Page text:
**Solution to Abstract Algebra by Dummit & Foote 3rd edition Chapter 7.3 Exercise 7.3.2**

Prove that the rings $\mathbb{Z}[x]$ and $\mathbb{Q}[x]$ are not isomorphic.

Proof: In $\mathbb{Q}[x]$, $f(x)+f(x)=g(x)$ has a solution for all $g(x)$, namely $f(x)= \frac{1}{2} g(x)$. But in $\mathbb{Z}[x]$, $f(x)+f(x)=1$ has no solution.

Another Solution: We begin with some lemmas.

Lemma 1: Let $R$ and $S$ be rings with 1. If $\varphi : R \rightarrow S$ is a surjective ring homomorphism, then $\varphi(1_R) = 1_S$.

Proof: Let $s \in S$. Now $s = \varphi(r)$ for some $r \in R$. Note that $$\varphi(1_R) \cdot s = \varphi(1_R \cdot r) = \varphi(r) = s,$$ and likewise $s \varphi(1_R) = s$. Since the 1 in $S$ is unique, we have $\varphi(1_R) = 1_S$. $\square$

Lemma 2: Let $R$ and $S$ be rings with 1. If $\varphi : R \rightarrow S$ is a ring homomorphism such that $\varphi(1) = 1$, then $\varphi[R^\times] \subseteq S^\times$.

Proof: If $u \in R^\times$ is a unit, we have $uv = 1$ for some $v \in R$. Then $\varphi(u) \varphi(v) = 1$, so that $\varphi(u) is a unit$. $\square$

Lemma 3: Let $R$ and $S$ be rings with 1. If $\varphi : R \rightarrow S$ is a surjective ring homomorphism, then $\varphi[R^\times] = S^\times$.

Proof: The ($\subseteq$) direction follows from the previous lemma. Now let $w \in S^\times$. Since $\varphi$ is surjective, $w = \varphi(u)$ for some $u \in R$. Note that $1_S = wz$ for some $z \in S^\times$. Then $1_R = u \varphi^{-1}(z)$, and thus $u \in R^\times$. $\square$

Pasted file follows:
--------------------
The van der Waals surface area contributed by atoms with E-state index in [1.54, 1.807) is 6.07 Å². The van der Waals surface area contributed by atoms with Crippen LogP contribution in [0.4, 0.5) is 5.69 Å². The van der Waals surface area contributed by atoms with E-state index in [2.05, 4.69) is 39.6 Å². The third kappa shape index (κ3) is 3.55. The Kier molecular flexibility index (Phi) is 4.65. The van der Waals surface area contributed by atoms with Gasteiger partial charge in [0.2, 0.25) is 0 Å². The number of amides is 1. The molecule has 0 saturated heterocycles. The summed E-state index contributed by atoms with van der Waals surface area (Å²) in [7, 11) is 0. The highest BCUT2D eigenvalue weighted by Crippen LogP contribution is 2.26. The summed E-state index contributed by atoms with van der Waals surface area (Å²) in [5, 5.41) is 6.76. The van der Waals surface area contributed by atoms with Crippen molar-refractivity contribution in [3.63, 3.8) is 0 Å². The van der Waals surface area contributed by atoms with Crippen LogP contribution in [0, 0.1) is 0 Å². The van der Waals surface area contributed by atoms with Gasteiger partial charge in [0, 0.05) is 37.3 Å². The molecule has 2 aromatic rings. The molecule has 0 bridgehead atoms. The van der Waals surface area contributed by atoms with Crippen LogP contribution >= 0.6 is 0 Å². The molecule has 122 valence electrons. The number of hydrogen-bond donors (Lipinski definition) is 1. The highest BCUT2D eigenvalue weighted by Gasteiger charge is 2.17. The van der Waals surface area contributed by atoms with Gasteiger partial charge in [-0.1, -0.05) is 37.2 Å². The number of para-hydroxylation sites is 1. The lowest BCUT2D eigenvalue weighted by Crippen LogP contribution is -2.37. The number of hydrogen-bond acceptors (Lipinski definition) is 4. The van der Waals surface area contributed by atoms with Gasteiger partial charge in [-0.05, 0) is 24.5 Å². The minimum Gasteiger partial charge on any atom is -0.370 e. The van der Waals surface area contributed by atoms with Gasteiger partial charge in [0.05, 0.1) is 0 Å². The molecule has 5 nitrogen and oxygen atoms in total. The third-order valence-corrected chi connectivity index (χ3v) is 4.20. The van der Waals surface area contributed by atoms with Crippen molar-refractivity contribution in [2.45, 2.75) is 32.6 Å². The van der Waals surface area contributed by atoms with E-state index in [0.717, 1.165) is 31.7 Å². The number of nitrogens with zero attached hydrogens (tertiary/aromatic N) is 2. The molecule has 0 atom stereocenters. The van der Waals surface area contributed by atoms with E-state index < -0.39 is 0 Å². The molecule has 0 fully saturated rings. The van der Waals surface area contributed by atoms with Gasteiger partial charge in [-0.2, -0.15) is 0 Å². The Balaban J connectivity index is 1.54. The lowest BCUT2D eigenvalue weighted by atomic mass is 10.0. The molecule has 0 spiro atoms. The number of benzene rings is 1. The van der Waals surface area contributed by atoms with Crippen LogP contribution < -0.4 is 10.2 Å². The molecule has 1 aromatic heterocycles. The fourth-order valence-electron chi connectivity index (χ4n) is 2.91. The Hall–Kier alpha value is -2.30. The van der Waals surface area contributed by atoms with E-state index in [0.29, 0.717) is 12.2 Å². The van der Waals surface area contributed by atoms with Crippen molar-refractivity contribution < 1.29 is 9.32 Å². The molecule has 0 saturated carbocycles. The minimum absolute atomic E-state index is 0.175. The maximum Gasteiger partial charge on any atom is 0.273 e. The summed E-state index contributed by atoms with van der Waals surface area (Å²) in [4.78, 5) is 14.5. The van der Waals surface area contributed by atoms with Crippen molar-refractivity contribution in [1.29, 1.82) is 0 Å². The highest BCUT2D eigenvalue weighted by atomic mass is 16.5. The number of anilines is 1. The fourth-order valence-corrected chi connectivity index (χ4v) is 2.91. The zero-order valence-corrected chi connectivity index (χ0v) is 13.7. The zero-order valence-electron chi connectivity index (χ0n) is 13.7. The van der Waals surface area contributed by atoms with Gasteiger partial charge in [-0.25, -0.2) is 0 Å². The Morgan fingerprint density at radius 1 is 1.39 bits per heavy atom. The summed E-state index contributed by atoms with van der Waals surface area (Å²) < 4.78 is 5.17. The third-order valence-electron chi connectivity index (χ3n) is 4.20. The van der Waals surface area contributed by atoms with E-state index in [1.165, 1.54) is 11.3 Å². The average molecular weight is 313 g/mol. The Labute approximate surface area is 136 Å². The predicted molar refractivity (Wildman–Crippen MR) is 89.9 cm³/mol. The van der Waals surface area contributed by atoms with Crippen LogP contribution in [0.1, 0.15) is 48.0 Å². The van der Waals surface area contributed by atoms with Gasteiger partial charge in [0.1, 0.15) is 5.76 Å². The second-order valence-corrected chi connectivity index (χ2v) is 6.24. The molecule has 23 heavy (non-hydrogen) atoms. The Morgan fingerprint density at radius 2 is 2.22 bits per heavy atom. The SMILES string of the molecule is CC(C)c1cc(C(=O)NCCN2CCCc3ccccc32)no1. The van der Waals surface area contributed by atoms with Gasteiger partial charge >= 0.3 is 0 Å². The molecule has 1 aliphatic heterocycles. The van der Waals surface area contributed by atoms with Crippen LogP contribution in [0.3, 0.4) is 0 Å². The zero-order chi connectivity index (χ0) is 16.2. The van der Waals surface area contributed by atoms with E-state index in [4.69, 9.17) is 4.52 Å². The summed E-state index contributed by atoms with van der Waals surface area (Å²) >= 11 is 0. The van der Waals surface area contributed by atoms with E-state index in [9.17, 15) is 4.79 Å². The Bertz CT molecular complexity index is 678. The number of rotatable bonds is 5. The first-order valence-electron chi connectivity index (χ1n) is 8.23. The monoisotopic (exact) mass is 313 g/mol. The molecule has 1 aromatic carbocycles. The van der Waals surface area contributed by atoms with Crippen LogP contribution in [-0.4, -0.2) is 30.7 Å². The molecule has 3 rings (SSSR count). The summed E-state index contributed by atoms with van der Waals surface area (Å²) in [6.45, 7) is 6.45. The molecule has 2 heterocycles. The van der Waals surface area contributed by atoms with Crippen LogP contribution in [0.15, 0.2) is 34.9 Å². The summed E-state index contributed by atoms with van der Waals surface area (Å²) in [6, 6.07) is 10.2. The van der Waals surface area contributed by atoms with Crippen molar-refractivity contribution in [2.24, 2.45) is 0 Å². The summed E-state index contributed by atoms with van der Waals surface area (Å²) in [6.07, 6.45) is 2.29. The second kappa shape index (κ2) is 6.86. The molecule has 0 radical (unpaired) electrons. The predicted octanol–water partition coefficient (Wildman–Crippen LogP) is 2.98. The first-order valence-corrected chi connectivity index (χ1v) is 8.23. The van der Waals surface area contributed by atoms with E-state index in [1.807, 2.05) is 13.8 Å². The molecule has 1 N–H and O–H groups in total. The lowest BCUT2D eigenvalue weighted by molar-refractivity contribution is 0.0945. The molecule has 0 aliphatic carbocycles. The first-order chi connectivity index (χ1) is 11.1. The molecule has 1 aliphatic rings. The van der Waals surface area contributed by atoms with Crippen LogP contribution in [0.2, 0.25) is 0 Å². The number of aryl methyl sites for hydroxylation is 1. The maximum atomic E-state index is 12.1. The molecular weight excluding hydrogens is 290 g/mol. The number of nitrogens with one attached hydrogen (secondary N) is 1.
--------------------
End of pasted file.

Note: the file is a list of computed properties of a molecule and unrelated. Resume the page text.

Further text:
Lemma 4: Let $R$ and $S$ be rings with 1. If $\varphi : R \rightarrow S$ is a ring isomorphism, then $\varphi|_{R^\times} : R^\times \rightarrow S^\times$ is a multiplicative group isomorphism.

Proof: By the previous lemma, $\varphi|_{R^\times}$ indeed maps $R^\times$ surjectively to $S^\times$. Moreover, as the restriction of an injective function, $\varphi|_{R^\times}$ is injective. Finally, $\varphi|_{R^\times}$ is a multiplicative homomorphism since $\varphi$ is. $\square$

Note that $\mathbb{Z}[x]$ and $\mathbb{Q}[x]$ are rings with 1. If $\varphi : \mathbb{Z}[x] \rightarrow \mathbb{Q}[x]$ is a ring isomorphism, then the restriction $\psi$ of $\varphi$ to the units is a group isomorphism $\psi : \mathbb{Z}[x]^\times \rightarrow \mathbb{Q}[x]^\times$. However, note that by Proposition 4, $\mathbb{Z}[x]$ has 2 units while $\mathbb{Q}[x]$ has infinitely many units; thus we have a contradiction.